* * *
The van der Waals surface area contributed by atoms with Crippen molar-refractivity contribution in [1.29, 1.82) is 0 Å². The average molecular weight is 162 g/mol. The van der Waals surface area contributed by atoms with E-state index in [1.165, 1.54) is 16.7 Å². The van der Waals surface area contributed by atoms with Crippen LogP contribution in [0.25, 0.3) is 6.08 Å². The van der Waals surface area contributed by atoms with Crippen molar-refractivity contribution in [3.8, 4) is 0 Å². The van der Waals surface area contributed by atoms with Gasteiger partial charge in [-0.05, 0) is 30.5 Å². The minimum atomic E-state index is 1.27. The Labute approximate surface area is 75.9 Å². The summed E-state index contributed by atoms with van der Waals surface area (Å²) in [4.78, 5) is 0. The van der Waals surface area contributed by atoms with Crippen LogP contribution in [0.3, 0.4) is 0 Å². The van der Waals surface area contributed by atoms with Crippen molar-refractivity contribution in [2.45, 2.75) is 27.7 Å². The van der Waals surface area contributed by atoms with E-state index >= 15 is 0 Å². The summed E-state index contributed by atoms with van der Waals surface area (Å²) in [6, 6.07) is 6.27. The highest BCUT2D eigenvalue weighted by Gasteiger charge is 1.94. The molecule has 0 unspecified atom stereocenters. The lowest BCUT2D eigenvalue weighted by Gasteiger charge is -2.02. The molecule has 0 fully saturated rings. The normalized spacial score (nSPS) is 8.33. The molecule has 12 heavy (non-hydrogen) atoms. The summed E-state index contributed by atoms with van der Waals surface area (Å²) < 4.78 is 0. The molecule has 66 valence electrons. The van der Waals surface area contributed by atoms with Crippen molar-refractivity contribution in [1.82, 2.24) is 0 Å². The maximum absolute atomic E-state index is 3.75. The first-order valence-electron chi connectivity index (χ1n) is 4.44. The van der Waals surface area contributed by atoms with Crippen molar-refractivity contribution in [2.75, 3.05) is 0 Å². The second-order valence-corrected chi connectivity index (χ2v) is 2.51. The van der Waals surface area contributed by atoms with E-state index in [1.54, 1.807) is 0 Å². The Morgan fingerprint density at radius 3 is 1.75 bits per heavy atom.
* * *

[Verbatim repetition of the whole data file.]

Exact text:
The van der Waals surface area contributed by atoms with Crippen molar-refractivity contribution in [1.29, 1.82) is 0 Å². The average molecular weight is 162 g/mol. The van der Waals surface area contributed by atoms with E-state index in [1.165, 1.54) is 16.7 Å². The van der Waals surface area contributed by atoms with Crippen LogP contribution in [0.25, 0.3) is 6.08 Å². The van der Waals surface area contributed by atoms with Crippen molar-refractivity contribution in [3.8, 4) is 0 Å². The van der Waals surface area contributed by atoms with Gasteiger partial charge in [-0.05, 0) is 30.5 Å². The minimum atomic E-state index is 1.27. The Labute approximate surface area is 75.9 Å². The summed E-state index contributed by atoms with van der Waals surface area (Å²) in [4.78, 5) is 0. The van der Waals surface area contributed by atoms with Crippen LogP contribution in [0.3, 0.4) is 0 Å². The van der Waals surface area contributed by atoms with Crippen molar-refractivity contribution in [2.45, 2.75) is 27.7 Å². The van der Waals surface area contributed by atoms with E-state index >= 15 is 0 Å². The summed E-state index contributed by atoms with van der Waals surface area (Å²) in [6, 6.07) is 6.27. The highest BCUT2D eigenvalue weighted by Gasteiger charge is 1.94. The molecule has 0 unspecified atom stereocenters. The lowest BCUT2D eigenvalue weighted by Gasteiger charge is -2.02. The molecule has 0 fully saturated rings. The normalized spacial score (nSPS) is 8.33. The molecule has 12 heavy (non-hydrogen) atoms. The summed E-state index contributed by atoms with van der Waals surface area (Å²) < 4.78 is 0. The molecule has 66 valence electrons. The van der Waals surface area contributed by atoms with Crippen molar-refractivity contribution in [1.82, 2.24) is 0 Å². The maximum absolute atomic E-state index is 3.75. The first-order valence-electron chi connectivity index (χ1n) is 4.44. The van der Waals surface area contributed by atoms with Crippen molar-refractivity contribution in [2.75, 3.05) is 0 Å². The second-order valence-corrected chi connectivity index (χ2v) is 2.51. The van der Waals surface area contributed by atoms with E-state index in [1.54, 1.807) is 0 Å². The Morgan fingerprint density at radius 3 is 1.75 bits per heavy atom.